But while many people are experimenting with do-it-yourself methods—like taking cold showers or filling kiddie pools, horse troughs and unplugged chest freezers with cold water or ice—some enthusiasts have levelled-up their at-home cold plunging setups with sophisticated receptacles priced at tens of thousands of dollars and up.

Developers, meanwhile, are adding cold plunges to amenity-rich luxury complexes like 53 West 53 in New York and Cipriani Residences Miami, betting that cold immersion is here to stay.

“Ice bathing seems like a trend, but people have been doing this for thousands of years,” says Jonathan Coon, co-founder of Austin Capital Partners, which is the developer of Four Seasons Private Residences Lake Austin, 20 minutes from downtown Austin, slated to open in 2026.

Stephen Garten and Katie Snyder’s Austin home. PHOTO: AMY MIKLER FOR THE WALL STREET JOURNAL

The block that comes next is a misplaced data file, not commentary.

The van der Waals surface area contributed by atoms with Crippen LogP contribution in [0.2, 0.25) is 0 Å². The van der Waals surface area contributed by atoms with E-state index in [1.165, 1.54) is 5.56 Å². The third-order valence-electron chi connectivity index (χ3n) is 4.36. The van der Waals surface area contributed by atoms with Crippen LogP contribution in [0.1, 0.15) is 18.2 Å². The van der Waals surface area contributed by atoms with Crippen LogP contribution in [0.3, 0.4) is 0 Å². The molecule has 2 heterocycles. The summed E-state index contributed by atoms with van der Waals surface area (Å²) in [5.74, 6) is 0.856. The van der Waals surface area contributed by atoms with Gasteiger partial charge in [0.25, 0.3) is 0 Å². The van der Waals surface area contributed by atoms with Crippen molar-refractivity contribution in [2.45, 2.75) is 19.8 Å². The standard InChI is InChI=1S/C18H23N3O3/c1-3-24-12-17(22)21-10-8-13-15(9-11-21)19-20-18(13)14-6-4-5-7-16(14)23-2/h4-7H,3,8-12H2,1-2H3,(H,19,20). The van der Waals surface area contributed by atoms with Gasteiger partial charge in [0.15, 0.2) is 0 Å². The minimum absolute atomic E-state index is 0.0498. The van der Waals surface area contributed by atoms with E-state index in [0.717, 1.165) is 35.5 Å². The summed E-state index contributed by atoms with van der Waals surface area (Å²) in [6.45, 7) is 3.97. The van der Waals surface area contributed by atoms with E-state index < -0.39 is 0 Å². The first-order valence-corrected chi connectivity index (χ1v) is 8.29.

The couple in their house’s kitchen and main living room. PHOTO: AMY MIKLER FOR THE WALL STREET JOURNAL
They turned a downstairs room into a spare bedroom and family room. PHOTO: AMY MIKLER FOR THE WALL STREET JOURNAL

In addition to 188 residential units starting at $4.1 million, the Lake Austin property on 145 acres will have 76,000 square feet of indoor wellness and sports facilities, including a 12,000-square-foot orangery, 82-foot swimming pool, sauna, steam room and, of course, cold and hot thermal baths.

Amenities covering 100,000 square feet is a key reason that Onyx W.D. Johnson and Cristian Santangelo bought a $2.2 million two-bedroom, 1,123-square-foot apartment in New York’s One Manhattan Square, an 80-story building located on the Lower East Side. Facilities include a spa with a tranquility garden, 75-foot saltwater swimming pool, hot tub, sauna, steam room and hammam with a cold plunge set between 55 and 58 degrees Fahrenheit. The couple moved into the apartment in May 2021.